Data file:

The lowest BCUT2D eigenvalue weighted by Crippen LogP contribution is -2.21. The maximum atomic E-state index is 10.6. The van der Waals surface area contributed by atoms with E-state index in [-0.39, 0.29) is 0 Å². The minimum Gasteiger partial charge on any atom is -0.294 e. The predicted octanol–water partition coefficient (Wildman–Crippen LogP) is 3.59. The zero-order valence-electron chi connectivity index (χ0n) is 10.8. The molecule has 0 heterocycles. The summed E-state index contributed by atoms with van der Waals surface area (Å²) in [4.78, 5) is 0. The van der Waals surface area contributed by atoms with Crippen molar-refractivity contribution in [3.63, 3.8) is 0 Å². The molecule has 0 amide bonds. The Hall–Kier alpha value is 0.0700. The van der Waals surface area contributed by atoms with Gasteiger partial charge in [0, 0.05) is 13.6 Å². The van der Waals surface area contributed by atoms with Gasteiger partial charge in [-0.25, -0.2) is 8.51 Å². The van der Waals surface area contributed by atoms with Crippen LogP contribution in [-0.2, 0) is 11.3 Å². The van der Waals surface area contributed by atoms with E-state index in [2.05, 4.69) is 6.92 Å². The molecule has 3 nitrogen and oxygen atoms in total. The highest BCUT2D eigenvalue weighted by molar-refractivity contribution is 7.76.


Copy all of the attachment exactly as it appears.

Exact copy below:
The lowest BCUT2D eigenvalue weighted by Crippen LogP contribution is -2.21. The maximum atomic E-state index is 10.6. The van der Waals surface area contributed by atoms with E-state index in [-0.39, 0.29) is 0 Å². The minimum Gasteiger partial charge on any atom is -0.294 e. The predicted octanol–water partition coefficient (Wildman–Crippen LogP) is 3.59. The zero-order valence-electron chi connectivity index (χ0n) is 10.8. The molecule has 0 heterocycles. The summed E-state index contributed by atoms with van der Waals surface area (Å²) in [4.78, 5) is 0. The van der Waals surface area contributed by atoms with Crippen molar-refractivity contribution in [3.63, 3.8) is 0 Å². The molecule has 0 amide bonds. The Hall–Kier alpha value is 0.0700. The van der Waals surface area contributed by atoms with Gasteiger partial charge in [0, 0.05) is 13.6 Å². The van der Waals surface area contributed by atoms with Gasteiger partial charge in [-0.25, -0.2) is 8.51 Å². The van der Waals surface area contributed by atoms with Crippen LogP contribution in [-0.2, 0) is 11.3 Å². The van der Waals surface area contributed by atoms with E-state index in [2.05, 4.69) is 6.92 Å². The molecule has 3 nitrogen and oxygen atoms in total. The highest BCUT2D eigenvalue weighted by molar-refractivity contribution is 7.76.